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Stage 20: “Che sarà sarà.” What will be, will be.


Raise your ambitions, seek out new goals: these are the catchphrases of a certain type of culture cultivated by sports. Not the timeless contemplation of the peasant farmer, but the breathless flux of cosmopilitan aspiration. What is it Team Sunweb say? Keep challenging.

Jai Hindley and Tao Geoghegan Hart certainly are, with the effect that yet another Grand Tour is on the brink of being won by the best young rider. Before the stage, Jai, second at 12” from the Maglia Rosa, his team-mate Wilco Kelderman, said, “Usually I like the steeper climbs, but for us today I think it could play in our favour for riding a bit more defensive and trying to keep the jersey.”

Tao, 3rd at 15”, described it as “a super stage for Plan B.” He might have said Plan D for, eclipsed by Filippo Ganna in the time trials, Rohan Dennis has reinvited himself as a Wout Van Poel-type climber, using sustained power to asphyxiate the more specialised climbers on his wheel. Two days ago he mounted an exhibition on the Stelvio. On the final two climbs of Sestriere this afternoon, he repeated it. And, having reduced his own bubble to a miniture household of the same three riders – himself, Geoghegan Hart and Hindley – he then led them to the front of the race in time for the final intermediate sprint. Jai darted ahead to gain 3 bonus seconds, with Tao on his wheel. That extended the Western Australian’s overall lead to 4 seconds.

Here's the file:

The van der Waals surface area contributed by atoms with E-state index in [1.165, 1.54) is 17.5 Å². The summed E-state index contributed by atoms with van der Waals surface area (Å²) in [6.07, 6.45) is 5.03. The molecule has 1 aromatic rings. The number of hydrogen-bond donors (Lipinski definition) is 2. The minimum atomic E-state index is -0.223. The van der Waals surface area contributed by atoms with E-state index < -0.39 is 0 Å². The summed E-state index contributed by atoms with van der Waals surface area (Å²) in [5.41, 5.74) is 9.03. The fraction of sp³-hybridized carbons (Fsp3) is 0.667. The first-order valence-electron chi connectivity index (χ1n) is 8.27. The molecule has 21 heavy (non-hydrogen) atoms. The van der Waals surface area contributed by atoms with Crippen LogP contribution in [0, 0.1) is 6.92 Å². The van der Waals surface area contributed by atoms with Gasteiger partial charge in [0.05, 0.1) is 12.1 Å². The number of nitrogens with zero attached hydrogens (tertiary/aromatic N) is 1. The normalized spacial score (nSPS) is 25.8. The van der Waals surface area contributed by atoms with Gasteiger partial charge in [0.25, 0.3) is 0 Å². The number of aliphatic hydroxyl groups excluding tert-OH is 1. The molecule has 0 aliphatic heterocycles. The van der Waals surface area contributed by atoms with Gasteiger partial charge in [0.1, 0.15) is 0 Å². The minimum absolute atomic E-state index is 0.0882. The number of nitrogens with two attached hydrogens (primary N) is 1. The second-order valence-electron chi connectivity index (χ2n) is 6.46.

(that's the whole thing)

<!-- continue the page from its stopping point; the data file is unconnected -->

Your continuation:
This time, the slenderness of Kelderman’s pre-stage lead did not allow Hindley to sit on Geoghegan Hart’s wheel. Thinking he detected fatigue in the Londoner’s impassive features, Hindley sprinted with 3.4 km, 2.5 km and 1.3 km to go, trying to shake him off. But Geoghegan Hart stayed close, and won the sprint that counts, the final one, to take the 10 bonus seconds on the line. Hindley, second, took 6”, putting them, incredibly, in the same time with one stage to go. Never since its creation in 1909 has the Giro been so close going into the final stage, to whit, in this case, a 15.1 km time trial, flat as the surface of the Navliglio canal it follows.

Thumbing its annals for clues about what might happen tomorrow, the cycling world quickly noticed that Tao took 1’15″ out of Jai over 34.1 km in the Stage 14 time trial last week, and, at the Tour of California time trial in 2018, 2’45” over 34.5 km. Tomorrow, of course, the routes, distances and, above all, the race circumstances were very different.

Not for the protagonists the futile struggle to see around the corner of time. Tao said after the stage, “I showed my TT legs in the last TT and we’ll see what happens tomorrow. It’s a race so we’ll give everything and what will be. will be.”

Jai was the same, ‘I’m going to give it my best tomorrow and see how it goes, but, regardless of the result, I’m happy with how I’ve been riding and I’m super happy with how the team has ridden this Giro.”

They’ve both risen magnificently to the challenge so far. One more day now. one more day.

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